Screening for hearing loss before it happens

Allison Coffin stands in front of shelves filled with containers
Allison Coffin

Two Washington State University researchers want to help pharmaceutical companies know if their drugs may cause hearing loss before they hit the market.

“There are a number of different drugs that cause hearing loss, but we only know that because patients receive these drugs and start reporting hearing loss,” said Allison Coffin, a neuroscientist at WSU Vancouver. “Hearing loss is not tested for as a possible side effect during drug development or clinical trials. There has to be a better way.”

Coffin and John Harkness, CEO of a Portland-based WSU spinout company called Rewire Neuro Inc., are building a database for drug developers and researchers to assess a drug’s effect on hearing by comparing its chemical makeup with other drugs. The project is one of six to win $50,000 in funding during Cougar Cage, a competition modeled after the entrepreneurial TV show “Shark Tank.” WSU researchers pitched their projects in March to the Palouse Club, a group of philanthropists and investors dedicated to helping support the success of the University.

“Our whole strategy here is to look back at a number of molecules and drugs that we know induce hearing loss, or not, and use machine learning to make that same determination,” Harkness said. “It’s a collaboration of AI, computer science and hardcore biology.”

Harkness, a WSU Vancouver alumnus who met Coffin during his postdoctoral fellowship, said similar techniques are already used to screen drugs for cardiac and liver toxicity.

About this series

The Cougar Cage competition is a new way for WSU students, faculty and staff to secure private donor support through the Palouse Club for worthwhile projects that can help build the continued success of the University.

This series explores the first six projects to survive the competition and win funding from the group.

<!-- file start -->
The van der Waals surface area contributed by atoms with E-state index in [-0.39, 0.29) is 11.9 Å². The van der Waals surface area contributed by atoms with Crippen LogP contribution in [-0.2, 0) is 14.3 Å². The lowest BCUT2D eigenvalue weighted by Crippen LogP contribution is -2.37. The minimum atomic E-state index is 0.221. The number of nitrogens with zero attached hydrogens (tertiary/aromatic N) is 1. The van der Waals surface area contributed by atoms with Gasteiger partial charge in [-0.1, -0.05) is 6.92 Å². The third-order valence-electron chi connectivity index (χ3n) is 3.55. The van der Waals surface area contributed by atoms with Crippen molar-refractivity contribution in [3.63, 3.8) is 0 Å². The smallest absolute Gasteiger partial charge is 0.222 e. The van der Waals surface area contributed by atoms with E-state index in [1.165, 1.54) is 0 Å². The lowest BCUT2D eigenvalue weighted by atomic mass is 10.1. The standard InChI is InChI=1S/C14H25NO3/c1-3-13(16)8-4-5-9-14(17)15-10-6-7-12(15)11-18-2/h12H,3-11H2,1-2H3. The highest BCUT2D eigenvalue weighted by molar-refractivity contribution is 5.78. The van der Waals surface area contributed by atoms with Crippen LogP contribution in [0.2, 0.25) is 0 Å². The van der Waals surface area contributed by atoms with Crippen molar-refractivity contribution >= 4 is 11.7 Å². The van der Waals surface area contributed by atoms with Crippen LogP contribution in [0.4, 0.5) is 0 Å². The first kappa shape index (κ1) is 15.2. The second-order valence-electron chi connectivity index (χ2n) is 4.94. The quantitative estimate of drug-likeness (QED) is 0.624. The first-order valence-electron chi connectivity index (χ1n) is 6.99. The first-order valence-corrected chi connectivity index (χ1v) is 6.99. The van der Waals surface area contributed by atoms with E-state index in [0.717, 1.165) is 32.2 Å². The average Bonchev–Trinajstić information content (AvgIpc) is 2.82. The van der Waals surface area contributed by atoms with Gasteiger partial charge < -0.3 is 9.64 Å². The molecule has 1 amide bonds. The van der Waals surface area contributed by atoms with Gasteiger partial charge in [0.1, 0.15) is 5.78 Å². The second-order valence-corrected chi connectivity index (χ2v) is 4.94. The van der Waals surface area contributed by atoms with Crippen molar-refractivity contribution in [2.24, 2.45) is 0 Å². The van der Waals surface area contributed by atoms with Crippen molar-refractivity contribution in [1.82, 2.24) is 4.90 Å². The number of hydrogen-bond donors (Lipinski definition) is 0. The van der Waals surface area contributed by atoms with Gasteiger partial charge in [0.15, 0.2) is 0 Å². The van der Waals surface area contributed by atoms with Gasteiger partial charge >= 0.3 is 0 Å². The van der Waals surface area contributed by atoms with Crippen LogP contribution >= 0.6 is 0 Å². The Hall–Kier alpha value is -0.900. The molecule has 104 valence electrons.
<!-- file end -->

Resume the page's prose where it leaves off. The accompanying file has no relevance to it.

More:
Modeled after the popular TV show Shark Tank, the first Cougar Cage match concluded in March. Future rounds are being planned.

Back at her lab, Coffin will take a closer look at those drugs that are flagged as potentially harmful to hearing by examining their effect on hearing cells inside the ears of zebrafish, which Coffin has worked with for several years on the Vancouver campus.

She said common drugs known to cause hearing loss include the chemotherapy drug Cisplatin and aminoglycosides, a group of antibiotics used for premature infants and cystic fibrosis patients.

Her team can also test drugs that could prevent hearing loss caused by medications.

Coffin said the project is timely because while there are always drugs in development and clinical trials, there are more than 900 additional drugs related to COVID-19.

“It is highly likely some of those will cause hearing loss in some of the patients that receive them,” Coffin said.

Coffin said the work would not be as far along without her former student Robby Boney who did the initial modeling for the project.

“It really came together from me talking with Robby and John, and saying, ‘hey, we have this problem,’” she said.

Harkness sees a strong future: “We are committed and look forward to a long-standing working relationship.

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